Cost modeling is a key purchasing strategy that helps companies understand what factors determine the cost of their products. Even if this is the first time you’ve heard of the term, you are likely doing a variation of it in your own procurement process. Indeed, the most common steps simply involve analyzing the cost of each purchase and then negotiating the best possible price with your suppliers.
However, the unique challenge presented by cost modeling is in studying both cost drivers and cost components to see if the price is right. The process itself may take time, a lot of hard work, and even some know-how with cost modeling tools in order to perfect. But all these are a small price to pay to get rid of inaccuracies from pure guesswork. Indeed, the wrong data can cause your company to overspend during procurement and lose money even before you start selling a product.
Keen to know more about cost modeling? Here’s everything that you and your purchasing officers need to know when you’re evaluating your company’s purchasing and cost.
A Guide to Cost Modeling: What It Involves and What It Influences
Before applying cost models, you have to understand what factors are involved in determining the true cost of a product for companies and suppliers. These are the most important factors that influence true cost:
Once all of these factors are quantified, you’ll end up with a set of accurate cost-related insights, or a realistic picture of where your company’s procurement funds should be going. Among the things that an optimized cost model can then help determine are:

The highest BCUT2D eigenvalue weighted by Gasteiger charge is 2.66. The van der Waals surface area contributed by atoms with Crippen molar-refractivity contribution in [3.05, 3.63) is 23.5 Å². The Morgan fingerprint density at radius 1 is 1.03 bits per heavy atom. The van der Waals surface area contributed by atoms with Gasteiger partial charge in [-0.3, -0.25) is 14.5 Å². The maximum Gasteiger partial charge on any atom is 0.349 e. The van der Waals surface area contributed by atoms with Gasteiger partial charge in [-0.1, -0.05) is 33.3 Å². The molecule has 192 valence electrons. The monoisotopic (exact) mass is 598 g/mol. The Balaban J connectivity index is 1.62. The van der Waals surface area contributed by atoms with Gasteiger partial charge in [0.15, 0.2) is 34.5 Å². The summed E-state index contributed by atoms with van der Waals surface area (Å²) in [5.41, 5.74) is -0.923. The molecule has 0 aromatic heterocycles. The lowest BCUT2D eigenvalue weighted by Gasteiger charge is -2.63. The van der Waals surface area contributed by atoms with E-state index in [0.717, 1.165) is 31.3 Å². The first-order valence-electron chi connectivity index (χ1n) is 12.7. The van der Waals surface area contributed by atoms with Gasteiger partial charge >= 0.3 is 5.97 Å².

Tips on Adapting Cost Models for Your Procurement Processes
Now that you understand what values you are after and what good it will do to quantify them, here are some additional tips to help you arrive at functional cost models during your company’s procurement phase:
If applied correctly, cost models will not only curb unnecessary spending. They will also enhance the application of key purchasing skills, such as identifying overpriced components and being able to negotiate more persuasively.
In the end, it’s best to remind your purchasing officers and other employees involved in procurement of their goals when applying cost modeling. Indeed, they can go a long way by focusing on how to develop their talents, how to stay on top of all procurement costs, and how to know what it takes for the price to be right.